[/caption] On Monday, Nov. 7, at 6:45 p.m. we’re bringing in Joe Landreville of Power Firm Weightlifting Shoes to show you some samples of the products he carries. If you e-mail your size requests to Crystal@Functional Fitness204.com by Saturday, Nov. 5, Joe will bring something for you to try out. He’s also an expert who can answer your questions about footwear. The 6 p.m. class will end slightly early so you can check out the shoes. Functional Fitness Olympic-lifting expert Mike Burgener is adamant that lifting shoes will help you move more weight. Specifically, he’s talking about a shoe with a slightly elevated heel made of a non-compressible substance like wood or hard plastic. Do the shoes make a difference? For many athletes, the answer is yes. The three main aspects of lifting shoes are as follows: 1. They elevate your heels slightly, which means athletes with less than ideal ankle flexibility and limb/torso lengths can achieve a more upright torso position when squatting. This is why you’ll often see people squatting with 2.5-lb. plates under their heels. 2. The shoes are designed not to compress, which means you will transfer more of the force of your legs into the bar rather than that Nike airbag. 3. Standing on a firm platform also helps you keep the barbell in a proper line, which is the secret to good technique and essential at heavy weight. Computer analysis of bar path in running shoes vs. lifting shoes shows that the lifting shoes help create a much more consistent bar path. Running shoes are designed for forward motion, so they’re always rolling you forward, which can cause problems when you squat. Lifting shoes are designed to provide you with a solid foundation on which to lift. The shoes won’t lift the weight for you–but they will help you dial in your form, which will translate to new records!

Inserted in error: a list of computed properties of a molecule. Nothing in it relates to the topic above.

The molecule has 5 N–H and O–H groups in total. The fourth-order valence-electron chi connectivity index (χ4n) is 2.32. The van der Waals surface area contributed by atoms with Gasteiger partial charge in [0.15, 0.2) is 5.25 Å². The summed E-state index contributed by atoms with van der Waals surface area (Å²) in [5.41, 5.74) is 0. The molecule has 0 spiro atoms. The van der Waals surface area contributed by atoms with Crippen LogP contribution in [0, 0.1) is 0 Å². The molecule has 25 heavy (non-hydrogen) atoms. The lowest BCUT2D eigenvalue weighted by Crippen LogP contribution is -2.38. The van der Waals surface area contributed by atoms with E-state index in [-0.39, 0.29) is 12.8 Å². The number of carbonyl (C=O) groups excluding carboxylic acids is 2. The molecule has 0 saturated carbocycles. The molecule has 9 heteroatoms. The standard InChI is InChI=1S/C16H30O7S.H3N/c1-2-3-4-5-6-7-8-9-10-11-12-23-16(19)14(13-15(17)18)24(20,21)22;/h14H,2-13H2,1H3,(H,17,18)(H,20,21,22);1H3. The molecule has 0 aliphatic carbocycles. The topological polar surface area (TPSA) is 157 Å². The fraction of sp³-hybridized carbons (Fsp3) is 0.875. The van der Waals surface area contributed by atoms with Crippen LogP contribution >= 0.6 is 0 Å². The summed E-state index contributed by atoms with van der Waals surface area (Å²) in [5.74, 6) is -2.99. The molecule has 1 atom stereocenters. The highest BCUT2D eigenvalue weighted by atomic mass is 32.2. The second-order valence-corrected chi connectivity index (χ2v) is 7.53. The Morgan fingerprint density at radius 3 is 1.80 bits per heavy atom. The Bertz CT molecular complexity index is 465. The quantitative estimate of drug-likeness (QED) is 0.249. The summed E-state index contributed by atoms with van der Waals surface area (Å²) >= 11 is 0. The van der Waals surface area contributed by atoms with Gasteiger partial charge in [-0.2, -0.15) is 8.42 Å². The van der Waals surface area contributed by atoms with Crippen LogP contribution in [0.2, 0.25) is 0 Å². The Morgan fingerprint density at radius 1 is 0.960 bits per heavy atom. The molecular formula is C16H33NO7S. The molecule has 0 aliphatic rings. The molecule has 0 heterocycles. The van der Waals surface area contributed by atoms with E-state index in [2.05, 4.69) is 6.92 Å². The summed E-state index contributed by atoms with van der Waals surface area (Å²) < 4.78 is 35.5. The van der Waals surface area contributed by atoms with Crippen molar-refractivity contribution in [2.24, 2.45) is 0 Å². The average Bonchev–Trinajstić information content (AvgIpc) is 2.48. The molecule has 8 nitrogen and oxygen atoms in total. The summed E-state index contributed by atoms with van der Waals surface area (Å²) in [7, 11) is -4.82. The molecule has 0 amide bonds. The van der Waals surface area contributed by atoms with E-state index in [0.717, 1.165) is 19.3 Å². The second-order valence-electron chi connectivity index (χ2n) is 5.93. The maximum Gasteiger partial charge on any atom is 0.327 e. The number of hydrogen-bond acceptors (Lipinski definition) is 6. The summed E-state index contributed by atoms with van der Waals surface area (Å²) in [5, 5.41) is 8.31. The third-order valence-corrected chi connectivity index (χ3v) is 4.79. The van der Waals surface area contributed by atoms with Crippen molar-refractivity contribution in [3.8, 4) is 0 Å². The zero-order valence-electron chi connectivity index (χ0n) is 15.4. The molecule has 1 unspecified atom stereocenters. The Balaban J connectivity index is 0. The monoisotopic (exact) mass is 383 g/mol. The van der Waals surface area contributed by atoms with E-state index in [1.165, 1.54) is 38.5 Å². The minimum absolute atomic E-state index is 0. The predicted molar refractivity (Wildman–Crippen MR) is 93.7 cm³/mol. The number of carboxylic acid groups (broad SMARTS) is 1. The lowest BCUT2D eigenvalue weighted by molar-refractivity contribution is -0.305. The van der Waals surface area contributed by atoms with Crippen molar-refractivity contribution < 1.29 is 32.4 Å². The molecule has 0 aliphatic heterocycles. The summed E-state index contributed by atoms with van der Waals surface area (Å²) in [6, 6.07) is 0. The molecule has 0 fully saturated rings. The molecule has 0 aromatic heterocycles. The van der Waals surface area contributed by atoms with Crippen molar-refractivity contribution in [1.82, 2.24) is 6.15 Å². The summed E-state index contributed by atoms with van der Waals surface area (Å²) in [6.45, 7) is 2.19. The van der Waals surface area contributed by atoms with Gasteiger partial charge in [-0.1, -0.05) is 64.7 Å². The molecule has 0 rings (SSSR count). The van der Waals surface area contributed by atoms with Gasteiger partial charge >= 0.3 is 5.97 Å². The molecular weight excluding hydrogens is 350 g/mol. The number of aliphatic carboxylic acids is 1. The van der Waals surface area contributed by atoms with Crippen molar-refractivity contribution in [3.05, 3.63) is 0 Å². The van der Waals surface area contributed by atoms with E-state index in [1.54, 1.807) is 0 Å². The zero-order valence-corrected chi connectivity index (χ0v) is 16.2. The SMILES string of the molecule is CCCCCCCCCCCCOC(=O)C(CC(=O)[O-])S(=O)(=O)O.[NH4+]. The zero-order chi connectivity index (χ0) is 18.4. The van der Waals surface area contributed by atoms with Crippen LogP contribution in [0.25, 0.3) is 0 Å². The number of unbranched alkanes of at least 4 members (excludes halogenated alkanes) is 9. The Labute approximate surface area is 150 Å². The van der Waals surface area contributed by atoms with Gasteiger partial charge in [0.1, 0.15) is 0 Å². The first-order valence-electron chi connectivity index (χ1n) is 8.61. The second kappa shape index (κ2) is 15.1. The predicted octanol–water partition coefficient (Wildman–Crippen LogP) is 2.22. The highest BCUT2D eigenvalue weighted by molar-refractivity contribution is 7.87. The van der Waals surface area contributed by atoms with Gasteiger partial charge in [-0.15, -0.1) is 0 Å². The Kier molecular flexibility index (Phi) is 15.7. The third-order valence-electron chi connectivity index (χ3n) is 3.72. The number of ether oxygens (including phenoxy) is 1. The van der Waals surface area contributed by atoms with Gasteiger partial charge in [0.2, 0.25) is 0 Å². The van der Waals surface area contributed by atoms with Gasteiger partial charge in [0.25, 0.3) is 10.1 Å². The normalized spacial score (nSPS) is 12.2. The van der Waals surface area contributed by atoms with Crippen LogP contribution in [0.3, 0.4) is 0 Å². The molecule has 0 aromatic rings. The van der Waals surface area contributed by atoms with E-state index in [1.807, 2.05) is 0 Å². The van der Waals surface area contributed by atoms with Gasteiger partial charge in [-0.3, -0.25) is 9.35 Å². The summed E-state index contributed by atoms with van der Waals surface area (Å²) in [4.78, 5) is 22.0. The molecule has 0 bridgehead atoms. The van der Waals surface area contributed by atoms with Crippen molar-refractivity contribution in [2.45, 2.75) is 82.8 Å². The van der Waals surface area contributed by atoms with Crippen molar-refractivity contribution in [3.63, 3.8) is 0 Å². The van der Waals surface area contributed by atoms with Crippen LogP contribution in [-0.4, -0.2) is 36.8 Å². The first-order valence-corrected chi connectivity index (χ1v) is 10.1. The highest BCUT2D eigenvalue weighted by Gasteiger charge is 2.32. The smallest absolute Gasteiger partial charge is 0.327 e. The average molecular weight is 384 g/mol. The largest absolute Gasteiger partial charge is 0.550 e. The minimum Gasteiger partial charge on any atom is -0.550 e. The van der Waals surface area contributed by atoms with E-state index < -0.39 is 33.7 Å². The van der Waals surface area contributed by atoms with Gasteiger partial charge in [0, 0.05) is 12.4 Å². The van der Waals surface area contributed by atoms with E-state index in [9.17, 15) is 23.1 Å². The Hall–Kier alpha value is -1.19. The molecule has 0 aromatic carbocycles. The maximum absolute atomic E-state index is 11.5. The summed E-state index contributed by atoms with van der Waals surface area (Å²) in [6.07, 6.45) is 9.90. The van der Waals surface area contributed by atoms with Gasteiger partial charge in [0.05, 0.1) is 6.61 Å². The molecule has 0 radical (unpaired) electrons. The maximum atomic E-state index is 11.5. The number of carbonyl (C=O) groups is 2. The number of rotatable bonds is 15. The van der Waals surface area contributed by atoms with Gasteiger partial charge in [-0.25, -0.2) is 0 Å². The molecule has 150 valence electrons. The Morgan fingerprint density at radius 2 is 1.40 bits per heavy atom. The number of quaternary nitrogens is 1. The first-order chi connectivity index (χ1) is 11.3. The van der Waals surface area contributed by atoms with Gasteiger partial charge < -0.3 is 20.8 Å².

On average, people gain about a pound in six weeks. But they tend to keep it forever. Here are 5 tips to avoid holiday weight gain.